Norman Van Aken's A Word On Food
8:00 am
Sat May 25, 2013

Caesar Salad: The Most Unconquerable Of History's Salads

Without a doubt this is history’s most unconquerable of all Caesars!

Go anywhere in the U.S. and, from truck stops to swank spots, this is the one salad you are most likely to encounter.

Credit domesticdaddy.net

Okay..  Well, maybe outside of a "small tossed". But was it that? A catch all if there ever was one. You don’t even know what dressing it will adorn it much less the principal cast members within!

I’ll grant you… There are worthy contenders that could have been king: The Cobb Salad, the Greek Salad… the Waldorf salad.. HEY! What about the Chefs Salad!?!

But no. 

None can defeat Caesar.

You can go to a Caribbean fast food chicken restaurant in Miami, a fine hotel restaurant in London or an Oriental diner in Oklahoma… and Caesar would be rendered unto you! 

And the salad did not start ‘begot’ in old Italia. Not by a Mexican jumping bean long shot! 

It was created by an immigrant in Tijuana, Mexico named Caesar Cardini, from the Lago Maggiore region of Italy. And fittingly...the creation allegedly took place on the Fourth of July weekend of 1924. Mr. Cardini had a series of restaurants there in Tijuana, one of which was named "Caesar's Palace". (Gamble on this tale if you like.)  Though Signor Cardini did have a restaurant up in San Diego, he probably liked the one in Tijuana much better… at least for cash flow purposes… There was no Prohibition in Tijuana in 1924! 

How anchovies were added to the original salad is the source of much discussion and some serious argument! Some say Caesar’s brother Alessandro might have had the idea. “Et tu Alessandro??” 

The salad became very popular with Hollywood stars who visited Tijuana. Julia Child recalls having one when she visited there from Pasadena with her family when she was very young in the 1920’s. The Caesar salad was even once voted by no less than the... International Society of Epicures in Paris as the "Greatest recipe to originate from the Americas in fifty years." I’m sure they were amused with themselves over there in Paris that day. 

My first book, "A Feast of Sunlight", written while I was still at Louie’s Backyard in Key West, contains a recipe for a Caesar, so I admit… I LOVE THEM TOO.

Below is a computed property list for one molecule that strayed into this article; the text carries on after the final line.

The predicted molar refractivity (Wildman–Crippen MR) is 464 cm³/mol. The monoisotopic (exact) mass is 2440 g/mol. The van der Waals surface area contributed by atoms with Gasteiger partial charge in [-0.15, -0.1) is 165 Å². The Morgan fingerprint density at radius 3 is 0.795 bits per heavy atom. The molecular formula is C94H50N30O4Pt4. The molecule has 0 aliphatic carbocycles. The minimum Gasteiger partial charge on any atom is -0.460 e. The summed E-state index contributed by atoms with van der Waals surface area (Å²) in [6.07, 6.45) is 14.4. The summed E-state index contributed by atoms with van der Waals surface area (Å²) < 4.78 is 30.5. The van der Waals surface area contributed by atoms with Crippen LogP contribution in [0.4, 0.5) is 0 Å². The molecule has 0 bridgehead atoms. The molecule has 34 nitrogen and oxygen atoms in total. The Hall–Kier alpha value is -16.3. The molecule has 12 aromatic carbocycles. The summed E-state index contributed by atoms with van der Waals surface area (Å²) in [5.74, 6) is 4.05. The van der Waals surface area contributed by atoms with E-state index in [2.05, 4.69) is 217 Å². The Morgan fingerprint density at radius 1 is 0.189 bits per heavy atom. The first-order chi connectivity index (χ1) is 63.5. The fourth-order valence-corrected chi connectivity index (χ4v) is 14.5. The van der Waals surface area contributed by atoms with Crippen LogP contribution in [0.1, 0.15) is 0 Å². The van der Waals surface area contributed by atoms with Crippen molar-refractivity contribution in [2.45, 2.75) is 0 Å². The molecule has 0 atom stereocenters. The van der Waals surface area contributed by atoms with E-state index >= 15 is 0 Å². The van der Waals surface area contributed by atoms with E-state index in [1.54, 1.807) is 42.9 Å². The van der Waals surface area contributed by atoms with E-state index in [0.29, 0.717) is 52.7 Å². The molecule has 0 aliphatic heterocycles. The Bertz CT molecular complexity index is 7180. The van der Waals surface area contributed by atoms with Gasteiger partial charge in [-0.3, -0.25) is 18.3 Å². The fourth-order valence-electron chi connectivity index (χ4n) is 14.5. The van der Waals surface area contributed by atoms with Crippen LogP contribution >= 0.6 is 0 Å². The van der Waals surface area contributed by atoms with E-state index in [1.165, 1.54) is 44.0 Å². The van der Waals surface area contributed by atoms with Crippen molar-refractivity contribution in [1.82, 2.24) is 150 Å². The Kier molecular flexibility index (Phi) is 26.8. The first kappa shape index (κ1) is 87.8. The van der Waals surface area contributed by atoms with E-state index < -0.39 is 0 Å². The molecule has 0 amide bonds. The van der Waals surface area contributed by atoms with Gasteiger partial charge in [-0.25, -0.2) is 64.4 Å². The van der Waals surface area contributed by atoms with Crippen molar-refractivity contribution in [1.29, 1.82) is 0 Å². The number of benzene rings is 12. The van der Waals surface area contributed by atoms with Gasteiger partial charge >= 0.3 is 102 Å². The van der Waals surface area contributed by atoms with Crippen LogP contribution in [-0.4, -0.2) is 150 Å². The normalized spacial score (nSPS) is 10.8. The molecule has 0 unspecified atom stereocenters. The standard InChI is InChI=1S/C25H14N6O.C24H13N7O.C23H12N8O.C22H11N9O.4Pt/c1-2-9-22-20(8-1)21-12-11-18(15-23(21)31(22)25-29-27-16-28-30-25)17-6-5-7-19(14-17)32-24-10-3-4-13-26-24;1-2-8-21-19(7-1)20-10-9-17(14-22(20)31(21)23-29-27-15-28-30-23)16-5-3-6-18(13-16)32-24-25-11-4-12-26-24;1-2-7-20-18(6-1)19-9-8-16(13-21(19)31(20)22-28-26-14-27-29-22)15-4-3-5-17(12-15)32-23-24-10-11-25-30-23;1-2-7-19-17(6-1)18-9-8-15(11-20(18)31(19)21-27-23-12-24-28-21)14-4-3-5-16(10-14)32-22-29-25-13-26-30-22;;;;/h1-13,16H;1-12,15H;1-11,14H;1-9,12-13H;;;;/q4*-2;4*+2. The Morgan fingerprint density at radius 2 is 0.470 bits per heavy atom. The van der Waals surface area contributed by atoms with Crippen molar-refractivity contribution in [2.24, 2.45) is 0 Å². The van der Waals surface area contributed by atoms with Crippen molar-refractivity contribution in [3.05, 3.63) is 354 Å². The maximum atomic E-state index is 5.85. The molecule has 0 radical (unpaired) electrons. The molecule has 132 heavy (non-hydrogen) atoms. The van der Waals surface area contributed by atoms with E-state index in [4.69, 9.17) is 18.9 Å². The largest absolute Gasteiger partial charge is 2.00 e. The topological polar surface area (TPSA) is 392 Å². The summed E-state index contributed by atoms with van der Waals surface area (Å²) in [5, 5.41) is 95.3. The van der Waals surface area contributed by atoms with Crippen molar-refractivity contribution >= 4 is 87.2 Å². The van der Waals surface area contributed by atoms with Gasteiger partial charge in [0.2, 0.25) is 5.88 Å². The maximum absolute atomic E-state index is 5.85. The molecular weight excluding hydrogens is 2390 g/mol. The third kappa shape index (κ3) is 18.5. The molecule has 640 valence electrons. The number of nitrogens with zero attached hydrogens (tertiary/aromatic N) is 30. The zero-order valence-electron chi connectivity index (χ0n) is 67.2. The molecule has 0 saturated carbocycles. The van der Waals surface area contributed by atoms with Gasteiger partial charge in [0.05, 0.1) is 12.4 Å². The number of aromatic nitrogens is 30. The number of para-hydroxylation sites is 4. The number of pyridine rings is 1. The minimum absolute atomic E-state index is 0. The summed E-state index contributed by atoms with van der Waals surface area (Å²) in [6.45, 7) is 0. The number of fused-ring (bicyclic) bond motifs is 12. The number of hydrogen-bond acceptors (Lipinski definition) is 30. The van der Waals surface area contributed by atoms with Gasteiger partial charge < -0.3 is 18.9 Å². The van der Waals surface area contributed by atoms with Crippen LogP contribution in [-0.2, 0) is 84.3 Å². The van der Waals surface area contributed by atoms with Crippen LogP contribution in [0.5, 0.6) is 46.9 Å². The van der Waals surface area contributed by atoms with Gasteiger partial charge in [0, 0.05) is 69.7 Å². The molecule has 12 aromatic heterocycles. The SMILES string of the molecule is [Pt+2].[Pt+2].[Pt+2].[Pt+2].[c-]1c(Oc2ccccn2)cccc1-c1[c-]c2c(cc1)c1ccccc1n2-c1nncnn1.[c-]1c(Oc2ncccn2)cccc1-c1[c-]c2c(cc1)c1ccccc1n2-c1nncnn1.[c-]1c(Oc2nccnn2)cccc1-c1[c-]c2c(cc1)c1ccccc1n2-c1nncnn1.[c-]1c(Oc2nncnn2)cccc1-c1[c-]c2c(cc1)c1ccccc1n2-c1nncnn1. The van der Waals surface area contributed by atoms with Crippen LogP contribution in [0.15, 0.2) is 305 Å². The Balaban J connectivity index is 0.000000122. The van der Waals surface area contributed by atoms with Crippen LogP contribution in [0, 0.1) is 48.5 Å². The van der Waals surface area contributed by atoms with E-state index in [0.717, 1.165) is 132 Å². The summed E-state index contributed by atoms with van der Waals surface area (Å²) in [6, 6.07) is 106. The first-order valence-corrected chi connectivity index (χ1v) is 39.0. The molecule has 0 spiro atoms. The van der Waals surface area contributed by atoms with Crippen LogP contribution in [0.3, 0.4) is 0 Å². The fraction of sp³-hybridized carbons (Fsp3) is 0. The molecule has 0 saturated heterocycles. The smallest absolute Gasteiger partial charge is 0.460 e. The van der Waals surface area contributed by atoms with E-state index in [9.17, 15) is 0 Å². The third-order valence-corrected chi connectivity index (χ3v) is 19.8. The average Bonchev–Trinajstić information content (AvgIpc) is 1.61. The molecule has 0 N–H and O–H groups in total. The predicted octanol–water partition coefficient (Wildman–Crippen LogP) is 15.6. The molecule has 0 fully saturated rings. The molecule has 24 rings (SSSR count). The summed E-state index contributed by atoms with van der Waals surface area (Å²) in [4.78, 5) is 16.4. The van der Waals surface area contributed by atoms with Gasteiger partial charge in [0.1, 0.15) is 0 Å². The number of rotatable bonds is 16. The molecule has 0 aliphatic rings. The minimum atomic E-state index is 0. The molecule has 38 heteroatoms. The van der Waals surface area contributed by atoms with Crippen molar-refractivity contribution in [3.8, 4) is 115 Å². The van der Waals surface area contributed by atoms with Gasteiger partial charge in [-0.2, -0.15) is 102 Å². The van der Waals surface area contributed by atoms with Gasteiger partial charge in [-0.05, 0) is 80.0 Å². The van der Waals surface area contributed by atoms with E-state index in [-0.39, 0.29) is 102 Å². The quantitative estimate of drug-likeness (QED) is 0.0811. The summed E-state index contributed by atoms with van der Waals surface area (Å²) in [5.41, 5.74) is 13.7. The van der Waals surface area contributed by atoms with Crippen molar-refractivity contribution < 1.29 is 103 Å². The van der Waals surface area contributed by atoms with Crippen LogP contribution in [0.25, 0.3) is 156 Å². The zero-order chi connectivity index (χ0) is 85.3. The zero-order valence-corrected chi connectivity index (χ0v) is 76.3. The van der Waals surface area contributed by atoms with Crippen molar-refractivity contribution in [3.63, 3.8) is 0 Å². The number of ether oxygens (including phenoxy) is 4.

The testing of a recipe really gets you inside the structure and balance between ingredients and that is the beauty of a properly made Caesar: balance.

When you are working with things as robust as anchovies, mustard, garlic and even the beautifully powerful… Parmesan it's important that there is the proper proportioning going on or it won't be the conquest you'd hoped to achieve! And… one of the most important ingredients of all … one that might be glossed over.. is the fresh lemon juice. And it must be fresh! It lightens up the dressing in magical ways. 

And more proof that cuisine is in a state of near constant make over is the very lettuce used. It is likely of Greek origin. Romaine is the name. You’d be considered logical if you thought it emanated from Rome… but no. Again. The ‘merchant of history’ brings change more than anything! 

Romaine came originally from the Greek Island of Cos. 

So there you go. And one thing is for sure. You won’t be getting a Greek Salad with it!

This is making me hungry! I’m going to create a BLT sandwich today and instead of lettuce and mayo 

I’m chopping up a Caesar and sticking it on bread with the bacon and tomatoes. Who knows? It might be famous one day!

CAESAR DRESSING 
Norman Van Aken, © 2011

Yield: Approx. 3.5 Cups 

8 Egg Yolks, extra large
3 1/2 Tablespoons Creole Mustard 
1 ½ Tablespoons Black Pepper, toasted and freshly cracked
3 ½ Cups Extra Virgin Olive Oil 
1 ¼ Cups Canola Oil 
1/2 Cup Sherry Wine Vinegar 
¼ Cup Lemon Juice, freshly squeezed and strained
1 Scotch Bonnet, stem and seeds removed, minced 
1 ½  Tablespoons freshly minced Garlic 
12 Anchovy Fillets, rinsed well and finely chopped 
1 ¼ Cups grated Parmesan or Grana Padano cheese 

Begin by whisking the egg yolks, mustard, and black pepper in the electric mixer until pale. (Allow at least four to five minutes). *Note: Be sure the mixing bowl is absolutely dry and clean before beginning.

Now add the two oils in a slow steady stream using a ladle. 

Add the vinegar as the emulsion becomes overly thick (about 1/3 of the way through).  Use the lemon juice (and then a drop or so of water as needed) in the same way. 

Add the remaining ingredients while whisking and then chill until needed.

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